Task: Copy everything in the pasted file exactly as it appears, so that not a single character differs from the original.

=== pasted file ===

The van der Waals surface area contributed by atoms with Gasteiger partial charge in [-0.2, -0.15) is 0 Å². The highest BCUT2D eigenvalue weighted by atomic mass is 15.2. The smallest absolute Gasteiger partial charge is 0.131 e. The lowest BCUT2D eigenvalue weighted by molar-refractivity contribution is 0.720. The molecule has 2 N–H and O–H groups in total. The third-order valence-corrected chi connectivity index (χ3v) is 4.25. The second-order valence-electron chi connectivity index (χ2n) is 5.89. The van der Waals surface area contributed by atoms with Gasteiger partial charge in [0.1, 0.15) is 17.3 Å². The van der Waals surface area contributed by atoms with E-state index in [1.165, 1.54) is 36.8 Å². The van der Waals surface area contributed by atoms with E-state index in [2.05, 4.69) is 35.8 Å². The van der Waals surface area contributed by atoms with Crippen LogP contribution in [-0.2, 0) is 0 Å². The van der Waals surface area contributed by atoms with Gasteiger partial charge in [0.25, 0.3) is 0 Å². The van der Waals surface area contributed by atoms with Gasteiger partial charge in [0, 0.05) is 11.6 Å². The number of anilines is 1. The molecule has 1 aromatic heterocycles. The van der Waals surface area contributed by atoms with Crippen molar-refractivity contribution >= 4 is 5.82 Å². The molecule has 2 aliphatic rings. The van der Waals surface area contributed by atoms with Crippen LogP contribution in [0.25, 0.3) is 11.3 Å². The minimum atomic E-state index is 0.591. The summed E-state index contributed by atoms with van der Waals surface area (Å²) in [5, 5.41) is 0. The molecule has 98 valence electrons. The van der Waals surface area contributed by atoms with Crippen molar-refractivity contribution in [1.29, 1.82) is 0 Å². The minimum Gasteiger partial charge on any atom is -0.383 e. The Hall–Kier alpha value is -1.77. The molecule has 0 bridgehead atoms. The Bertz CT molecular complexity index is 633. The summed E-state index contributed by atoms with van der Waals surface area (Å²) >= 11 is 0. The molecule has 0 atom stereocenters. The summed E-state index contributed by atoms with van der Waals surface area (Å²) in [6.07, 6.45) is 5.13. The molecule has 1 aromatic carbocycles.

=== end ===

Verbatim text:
The van der Waals surface area contributed by atoms with Gasteiger partial charge in [-0.2, -0.15) is 0 Å². The highest BCUT2D eigenvalue weighted by atomic mass is 15.2. The smallest absolute Gasteiger partial charge is 0.131 e. The lowest BCUT2D eigenvalue weighted by molar-refractivity contribution is 0.720. The molecule has 2 N–H and O–H groups in total. The third-order valence-corrected chi connectivity index (χ3v) is 4.25. The second-order valence-electron chi connectivity index (χ2n) is 5.89. The van der Waals surface area contributed by atoms with Gasteiger partial charge in [0.1, 0.15) is 17.3 Å². The van der Waals surface area contributed by atoms with E-state index in [1.165, 1.54) is 36.8 Å². The van der Waals surface area contributed by atoms with E-state index in [2.05, 4.69) is 35.8 Å². The van der Waals surface area contributed by atoms with Crippen LogP contribution in [-0.2, 0) is 0 Å². The van der Waals surface area contributed by atoms with Gasteiger partial charge in [0.25, 0.3) is 0 Å². The van der Waals surface area contributed by atoms with Gasteiger partial charge in [0, 0.05) is 11.6 Å². The number of anilines is 1. The molecule has 1 aromatic heterocycles. The van der Waals surface area contributed by atoms with Crippen molar-refractivity contribution >= 4 is 5.82 Å². The molecule has 2 aliphatic rings. The van der Waals surface area contributed by atoms with Crippen LogP contribution in [0.25, 0.3) is 11.3 Å². The minimum atomic E-state index is 0.591. The summed E-state index contributed by atoms with van der Waals surface area (Å²) in [5, 5.41) is 0. The molecule has 98 valence electrons. The van der Waals surface area contributed by atoms with Crippen molar-refractivity contribution in [1.29, 1.82) is 0 Å². The minimum Gasteiger partial charge on any atom is -0.383 e. The Hall–Kier alpha value is -1.77. The molecule has 0 bridgehead atoms. The Bertz CT molecular complexity index is 633. The summed E-state index contributed by atoms with van der Waals surface area (Å²) >= 11 is 0. The molecule has 0 atom stereocenters. The summed E-state index contributed by atoms with van der Waals surface area (Å²) in [6.07, 6.45) is 5.13. The molecule has 1 aromatic carbocycles.